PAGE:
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Experts of the Committee on the Elimination of Discrimination against Women commend Sweden’s work on gender equality worldwide, ask about gender-based violence and multiple discrimination

22 October 2021

The Committee on the Elimination of Discrimination against Women today considered the tenth periodic report of Sweden on how it implemented the provisions of the Convention on the Elimination of All Forms of Discrimination against Women, commending Sweden on its work on gender equality worldwide, and asking about gender-based violence and multiple discrimination. 

A Committee Expert commended the Sweden for its leading role on gender equality.  It was also one of the world’s biggest doners and an Expert hoped it would ensure that gender equality would be at the heart of its global agenda in all areas.  Notwithstanding many positive improvements, both legally and strategically, there remained areas for concern.  A key area of concern was gender-based violence against women and girls.  Concerning discrimination, an Expert asked about data delivered by Statistics Sweden and how Sweden monitored strategies to prevent and overcome intersectional discrimination, considering the lack of data. 

Responding, the delegation said that the Swedish Discrimination Act aimed at counteracting discrimination as well as promoting equal rights.  Sweden had laws to protect women from discrimination, harassment and online violence, and was addressing the fact that violence against women had increased online through the framework of the national strategy to prevent and combat men’s violence against women.  As part of developing an institutional framework, Sweden had decided on permanent funding for the County Administrative Boards’ work to combat men’s violence against women at the regional and local level. 

Karin Strandås, State Secretary of the Minister for Gender Equality and Housing, Ministry of Employment of Sweden and head of the delegation, said the Swedish Government was committed to contributing to the development of gender equality world-wide.  Being a feminist Government obligated Sweden to do this.  The strategy of gender mainstreaming was crucial to achieve gender equality.  The Government’s view was that a comprehensive discrimination law was a prerequisite for effective work against discrimination.  Sweden was preparing for a new, modern gender affiliation law.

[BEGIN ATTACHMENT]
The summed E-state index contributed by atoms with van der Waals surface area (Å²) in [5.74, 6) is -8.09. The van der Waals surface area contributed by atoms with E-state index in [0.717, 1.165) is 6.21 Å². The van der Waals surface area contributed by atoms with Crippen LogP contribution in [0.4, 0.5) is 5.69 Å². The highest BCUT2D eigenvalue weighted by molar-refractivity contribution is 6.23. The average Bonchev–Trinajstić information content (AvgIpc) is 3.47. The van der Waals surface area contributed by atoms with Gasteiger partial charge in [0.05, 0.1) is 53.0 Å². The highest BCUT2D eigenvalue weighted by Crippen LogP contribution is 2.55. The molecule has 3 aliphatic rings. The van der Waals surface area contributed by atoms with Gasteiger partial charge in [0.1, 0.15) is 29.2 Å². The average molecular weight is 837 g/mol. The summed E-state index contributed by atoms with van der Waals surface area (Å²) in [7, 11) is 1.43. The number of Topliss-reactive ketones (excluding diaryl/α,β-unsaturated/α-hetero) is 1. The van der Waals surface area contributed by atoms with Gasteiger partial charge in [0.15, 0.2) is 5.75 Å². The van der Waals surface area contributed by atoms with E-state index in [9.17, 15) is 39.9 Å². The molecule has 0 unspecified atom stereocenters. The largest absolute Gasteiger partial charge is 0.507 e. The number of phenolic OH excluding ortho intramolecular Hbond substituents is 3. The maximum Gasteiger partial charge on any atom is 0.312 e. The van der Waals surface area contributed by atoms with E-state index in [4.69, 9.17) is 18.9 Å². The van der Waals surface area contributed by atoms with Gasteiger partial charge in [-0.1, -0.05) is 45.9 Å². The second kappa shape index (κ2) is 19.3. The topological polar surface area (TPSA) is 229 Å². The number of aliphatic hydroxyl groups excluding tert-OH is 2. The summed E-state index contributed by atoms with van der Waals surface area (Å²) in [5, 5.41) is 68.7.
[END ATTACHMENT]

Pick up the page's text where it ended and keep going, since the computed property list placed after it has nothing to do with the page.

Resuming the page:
Ms. Strandås, in concluding remarks, said the Committee had raised questions and concerns where Sweden needed to develop its policies further.  Sweden took pride in calling itself a feminist government.  It knew it still had a long way to go before it could say that it had reached gender equality, including huge challenges, not least men’s violence against women, and others.   

Gladys Acosta Vargas, Chair of the Committee, thanked Sweden for the constructive dialogue with the Committee.  It had allowed the Committee to be better acquainted with the situation of women in the country.  Sweden was encouraged to adopt all necessary measures to comply with the recommendations of the Committee. 

The Committee on the Elimination of Discrimination against Women’s eightieth session is being held from 18 October to 12 November.  All the documents relating to the Committee’s work, including reports submitted by States parties, can be found on the session’s webpage.  The meeting summary releases prepared on the public meetings of the Committee can be found here.  The webcast of the Committee’s public meetings can be accessed at  http://webtv.un.org/.

The Committee will next meet in public at 4 p.m. on Monday, 25 October to meet with civil society representatives who will brief on the situation of women in Egypt, Yemen, Indonesia and Ecuador, whose reports will be considered by the Committee next week. 

Report

The Committee has before it the tenth periodic report of Sweden (CEDAW/C/SWE/10). 

Presentation of Report